- "The backdrop is too positive to bet aggressively against anything here," CNBC's Jim Cramer said.
- "If you own something that's up huge, I think, maybe, you ring the register on part of the position," the "Mad Money" host said.
- "Shorting, though? That's even crazier than buying Airbnb and DoorDash at these levels," he said.
Major stock averages have rallied double digits from early November, but CNBC's Jim Cramer said this is not the time to bet against the stock market or some of the best-performing components on the market.
"The backdrop is too positive to bet aggressively against anything here. If you own something that's up huge, I think, maybe, you ring the register on part of the position," the "Mad Money" host said. "Shorting, though? That's even crazier than buying Airbnb and DoorDash at these levels."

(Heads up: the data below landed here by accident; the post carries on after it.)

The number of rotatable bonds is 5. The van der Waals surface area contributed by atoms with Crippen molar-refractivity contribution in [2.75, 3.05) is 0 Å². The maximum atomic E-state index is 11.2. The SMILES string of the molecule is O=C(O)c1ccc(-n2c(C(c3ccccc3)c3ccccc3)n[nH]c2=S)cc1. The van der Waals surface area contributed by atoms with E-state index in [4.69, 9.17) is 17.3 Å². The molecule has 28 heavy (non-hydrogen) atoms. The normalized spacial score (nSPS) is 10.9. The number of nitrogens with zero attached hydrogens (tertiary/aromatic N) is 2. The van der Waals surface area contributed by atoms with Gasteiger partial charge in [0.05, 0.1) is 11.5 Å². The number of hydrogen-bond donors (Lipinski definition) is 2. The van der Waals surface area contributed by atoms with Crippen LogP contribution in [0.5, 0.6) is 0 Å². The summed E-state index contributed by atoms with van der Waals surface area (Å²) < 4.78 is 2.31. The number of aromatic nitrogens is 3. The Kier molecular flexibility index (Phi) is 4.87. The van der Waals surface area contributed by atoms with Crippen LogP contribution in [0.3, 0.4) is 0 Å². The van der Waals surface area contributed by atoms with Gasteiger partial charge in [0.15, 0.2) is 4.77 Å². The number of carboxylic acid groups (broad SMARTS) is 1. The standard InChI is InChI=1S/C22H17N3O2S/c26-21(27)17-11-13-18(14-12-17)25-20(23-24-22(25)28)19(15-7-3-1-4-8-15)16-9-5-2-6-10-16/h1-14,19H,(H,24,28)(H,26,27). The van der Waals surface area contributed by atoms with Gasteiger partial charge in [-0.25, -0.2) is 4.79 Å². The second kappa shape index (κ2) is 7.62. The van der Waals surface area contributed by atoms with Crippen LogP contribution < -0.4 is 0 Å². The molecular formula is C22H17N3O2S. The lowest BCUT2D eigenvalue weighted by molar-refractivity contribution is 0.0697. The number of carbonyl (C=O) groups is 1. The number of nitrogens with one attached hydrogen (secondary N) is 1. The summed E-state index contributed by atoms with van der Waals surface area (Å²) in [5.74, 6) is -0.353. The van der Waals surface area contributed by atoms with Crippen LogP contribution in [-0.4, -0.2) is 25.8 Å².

Among the many reasons he advised against shorting the market — a trading strategy predicting a significant decline in stock prices — are both domestic and foreign matters. Those include protracted stimulus negotiations in Congress, a stay on interest rates from the European Central Bank and projected economic growth in China.
Meanwhile, after Thursday's close U.S. regulators authorized a coronavirus vaccine developed by Pfizer and BioNTech for emergency use, a development that will give investors more hope for a domestic economic recovery.
"I wouldn't want to short anything in that environment," Cramer said. "You definitely shouldn't short them. Betting against these high-fliers is too dangerous."
The comments come after a mixed day of trading on Wall Street. It was also debut day for vacation rental company Airbnb, which surged 112% on its first day on the public market, giving it an $86.5 billion market cap. DoorDash came public the day prior, soaring 85% to $189.51 on Wednesday before pulling back 1.85% in Thursday's session.
Since the start of November, all three indexes are trading about 13% higher.